A friend used to but it this way, “you can call yourself anything you want. Hell, we could cut off your legs, paint you blue, widen your mouth and call you a mailbox. But that won’t make you one.
My point is that a self-image – poorly constructed – can cause real damage to a person’s life experience. Think of it this way. Every person carries around a manufactured self-image – I call it an Avatar. If the Avatar is substantially different from the true self, a destructive tension develops. People can spend their entire lives trying to be the person that they unrealistically imagine themselves to be.
Word should have a core meaning. Turning them into a kind of silly putty has dangers. And that is no truer than when they are used to describe ourselves. Saying that you are this or that is not only insufficient if you are neither this or that; it does you real harm. Developing an accurate self-knowledge is the way avoid these damages.
You need that rite of passage before you can continue on
That brave self-understanding that you can lean your dreams upon.
Mentoring – good mentoring – is a journey to that ‘brave self-understanding’. It’s not a matter of ruefully accepting. It’s a journey of joyful discovery.
And what of the four people that I described above? Every one of them made that journey. The ‘sole proprietor’ took to referring to herself as a ‘shop keeper’ and glorying in it. The consultant now introduces himself with that tag and is focused on the knowledge and experience he can bring to his clients. The ‘perennial founder’ came to the realization that it was better to find his passion and focus his energies there. As for the student, he decided to be a student until he had enough life experience to make the more mature decisions.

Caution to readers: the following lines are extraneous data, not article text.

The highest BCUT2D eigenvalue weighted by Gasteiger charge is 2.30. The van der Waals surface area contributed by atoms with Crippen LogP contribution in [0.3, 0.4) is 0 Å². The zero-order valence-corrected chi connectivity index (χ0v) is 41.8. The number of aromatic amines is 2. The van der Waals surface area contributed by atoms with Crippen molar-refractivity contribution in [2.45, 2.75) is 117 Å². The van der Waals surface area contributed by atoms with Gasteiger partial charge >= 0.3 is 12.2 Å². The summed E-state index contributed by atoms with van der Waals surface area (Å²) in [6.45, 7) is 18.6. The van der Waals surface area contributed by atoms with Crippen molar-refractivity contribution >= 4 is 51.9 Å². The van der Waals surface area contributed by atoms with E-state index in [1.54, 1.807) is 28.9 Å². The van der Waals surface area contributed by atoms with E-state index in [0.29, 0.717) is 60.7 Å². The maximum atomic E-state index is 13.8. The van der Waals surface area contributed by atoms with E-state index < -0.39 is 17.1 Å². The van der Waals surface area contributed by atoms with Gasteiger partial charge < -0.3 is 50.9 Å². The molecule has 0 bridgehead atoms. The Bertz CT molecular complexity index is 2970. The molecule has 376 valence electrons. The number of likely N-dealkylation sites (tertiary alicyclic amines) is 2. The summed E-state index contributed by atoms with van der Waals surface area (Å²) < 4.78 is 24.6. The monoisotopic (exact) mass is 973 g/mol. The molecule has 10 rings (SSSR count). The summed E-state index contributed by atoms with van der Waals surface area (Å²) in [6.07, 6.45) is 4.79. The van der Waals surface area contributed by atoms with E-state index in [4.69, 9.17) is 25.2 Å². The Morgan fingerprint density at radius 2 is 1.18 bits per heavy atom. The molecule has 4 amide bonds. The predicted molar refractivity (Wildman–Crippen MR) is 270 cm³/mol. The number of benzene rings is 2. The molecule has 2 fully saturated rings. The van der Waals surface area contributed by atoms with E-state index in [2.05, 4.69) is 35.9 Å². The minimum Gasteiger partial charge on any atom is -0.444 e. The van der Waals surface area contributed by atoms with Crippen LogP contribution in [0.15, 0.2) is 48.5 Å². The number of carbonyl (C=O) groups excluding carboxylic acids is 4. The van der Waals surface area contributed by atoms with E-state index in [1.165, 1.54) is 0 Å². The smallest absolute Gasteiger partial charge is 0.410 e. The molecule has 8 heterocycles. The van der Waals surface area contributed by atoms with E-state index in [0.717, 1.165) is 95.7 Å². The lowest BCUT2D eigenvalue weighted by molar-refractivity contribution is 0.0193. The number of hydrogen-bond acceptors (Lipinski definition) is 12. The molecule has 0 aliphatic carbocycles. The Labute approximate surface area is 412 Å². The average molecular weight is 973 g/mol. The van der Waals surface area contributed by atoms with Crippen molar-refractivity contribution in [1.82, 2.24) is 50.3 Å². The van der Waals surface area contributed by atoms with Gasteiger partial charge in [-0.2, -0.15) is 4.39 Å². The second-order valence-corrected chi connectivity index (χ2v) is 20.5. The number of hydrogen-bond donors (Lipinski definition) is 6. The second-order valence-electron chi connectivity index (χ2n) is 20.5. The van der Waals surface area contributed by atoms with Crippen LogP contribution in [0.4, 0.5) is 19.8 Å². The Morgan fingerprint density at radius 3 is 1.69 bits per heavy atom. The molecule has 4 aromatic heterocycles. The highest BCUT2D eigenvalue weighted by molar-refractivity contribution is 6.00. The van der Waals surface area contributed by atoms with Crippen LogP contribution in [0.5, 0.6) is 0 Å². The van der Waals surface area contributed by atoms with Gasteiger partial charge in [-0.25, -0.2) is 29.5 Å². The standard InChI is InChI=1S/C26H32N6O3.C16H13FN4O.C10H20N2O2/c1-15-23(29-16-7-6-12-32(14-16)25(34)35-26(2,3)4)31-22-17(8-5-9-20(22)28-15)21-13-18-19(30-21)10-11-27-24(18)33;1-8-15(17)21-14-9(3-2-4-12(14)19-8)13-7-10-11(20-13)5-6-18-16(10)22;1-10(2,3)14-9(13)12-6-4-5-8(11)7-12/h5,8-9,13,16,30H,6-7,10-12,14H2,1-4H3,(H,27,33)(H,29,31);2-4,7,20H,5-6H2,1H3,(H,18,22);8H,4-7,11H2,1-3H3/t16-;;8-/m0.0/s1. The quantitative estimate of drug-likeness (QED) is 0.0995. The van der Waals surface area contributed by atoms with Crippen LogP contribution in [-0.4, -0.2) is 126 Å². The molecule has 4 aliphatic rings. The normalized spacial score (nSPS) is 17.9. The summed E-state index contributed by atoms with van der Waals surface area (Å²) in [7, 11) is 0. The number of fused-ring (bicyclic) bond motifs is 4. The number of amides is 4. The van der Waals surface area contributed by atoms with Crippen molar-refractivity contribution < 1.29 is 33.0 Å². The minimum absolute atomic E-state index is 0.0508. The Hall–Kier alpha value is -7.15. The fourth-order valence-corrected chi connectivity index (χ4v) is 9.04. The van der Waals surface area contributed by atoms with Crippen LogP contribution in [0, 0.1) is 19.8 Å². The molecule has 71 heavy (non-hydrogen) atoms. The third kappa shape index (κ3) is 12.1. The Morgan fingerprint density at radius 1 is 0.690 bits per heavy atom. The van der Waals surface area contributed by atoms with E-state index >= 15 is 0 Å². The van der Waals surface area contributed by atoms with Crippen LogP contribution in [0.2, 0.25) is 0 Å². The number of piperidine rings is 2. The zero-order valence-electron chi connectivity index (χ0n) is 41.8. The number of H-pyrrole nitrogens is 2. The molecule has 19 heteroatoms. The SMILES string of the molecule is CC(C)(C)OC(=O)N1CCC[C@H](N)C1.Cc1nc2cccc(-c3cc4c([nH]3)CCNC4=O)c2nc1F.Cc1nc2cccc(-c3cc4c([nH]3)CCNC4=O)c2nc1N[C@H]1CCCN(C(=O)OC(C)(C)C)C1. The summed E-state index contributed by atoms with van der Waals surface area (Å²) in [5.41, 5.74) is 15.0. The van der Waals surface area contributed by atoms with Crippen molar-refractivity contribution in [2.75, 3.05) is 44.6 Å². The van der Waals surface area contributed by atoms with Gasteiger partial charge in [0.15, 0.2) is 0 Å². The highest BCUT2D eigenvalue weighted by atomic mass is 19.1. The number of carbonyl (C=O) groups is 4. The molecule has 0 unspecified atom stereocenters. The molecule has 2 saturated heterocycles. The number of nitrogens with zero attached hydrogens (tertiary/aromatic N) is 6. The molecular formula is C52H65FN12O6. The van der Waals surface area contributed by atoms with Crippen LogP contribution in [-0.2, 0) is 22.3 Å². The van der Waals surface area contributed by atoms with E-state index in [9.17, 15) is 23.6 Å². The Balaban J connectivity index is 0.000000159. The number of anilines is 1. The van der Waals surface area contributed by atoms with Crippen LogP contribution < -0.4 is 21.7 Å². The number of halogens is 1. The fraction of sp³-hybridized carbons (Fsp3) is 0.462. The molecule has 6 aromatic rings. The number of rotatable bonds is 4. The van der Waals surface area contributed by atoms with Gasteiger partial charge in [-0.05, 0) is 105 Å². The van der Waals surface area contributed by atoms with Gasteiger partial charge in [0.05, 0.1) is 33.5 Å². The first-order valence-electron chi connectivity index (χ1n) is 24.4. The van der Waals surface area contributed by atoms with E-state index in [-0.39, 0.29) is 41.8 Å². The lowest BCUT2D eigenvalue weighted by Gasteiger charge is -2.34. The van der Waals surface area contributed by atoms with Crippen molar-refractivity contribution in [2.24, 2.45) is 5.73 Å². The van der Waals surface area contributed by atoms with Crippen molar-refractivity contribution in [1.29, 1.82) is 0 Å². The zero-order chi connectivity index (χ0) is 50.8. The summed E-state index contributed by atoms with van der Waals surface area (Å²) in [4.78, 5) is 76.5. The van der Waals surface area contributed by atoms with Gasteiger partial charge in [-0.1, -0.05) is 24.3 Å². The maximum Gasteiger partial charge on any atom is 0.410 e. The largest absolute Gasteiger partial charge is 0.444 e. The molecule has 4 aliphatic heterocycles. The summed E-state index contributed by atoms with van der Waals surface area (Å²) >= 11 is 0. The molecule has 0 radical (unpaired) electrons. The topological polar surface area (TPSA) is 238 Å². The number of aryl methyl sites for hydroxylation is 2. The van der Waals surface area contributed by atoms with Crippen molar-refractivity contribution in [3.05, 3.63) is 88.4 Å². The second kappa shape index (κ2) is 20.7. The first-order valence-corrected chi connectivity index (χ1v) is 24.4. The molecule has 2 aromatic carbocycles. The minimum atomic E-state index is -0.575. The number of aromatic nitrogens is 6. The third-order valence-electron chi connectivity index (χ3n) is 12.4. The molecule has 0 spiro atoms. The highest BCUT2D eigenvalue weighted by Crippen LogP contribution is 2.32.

Life should not be about living a virtual life. That path is such a waste of precious time and energy. Life should be a journey to your true self and then a joyful exploration of the possibilities of the unique life you can lead. Life should be about discovering your true name and glorying in the discovery. Life should not be about a name you give yourself but about a name that describes who you truly are.
© Earl R. Smith II, PhD
I provide mentoring to those who have both the courage and determination to make a truly transformational journey. My approach is heavily influenced by core principles of Zen Buddhism. I also provide advisory services to CEO and senior teams – particularly mid-market companies. I don’t offer quick fixes or follow the latest fads. If you are willing to make the long journey – if it’s time for you to come to know the person you really are and the path you should be following – if you want to start living life you were truly meant to live – then perhaps we should talk. Send me an e-mail and we can arrange a time to chat.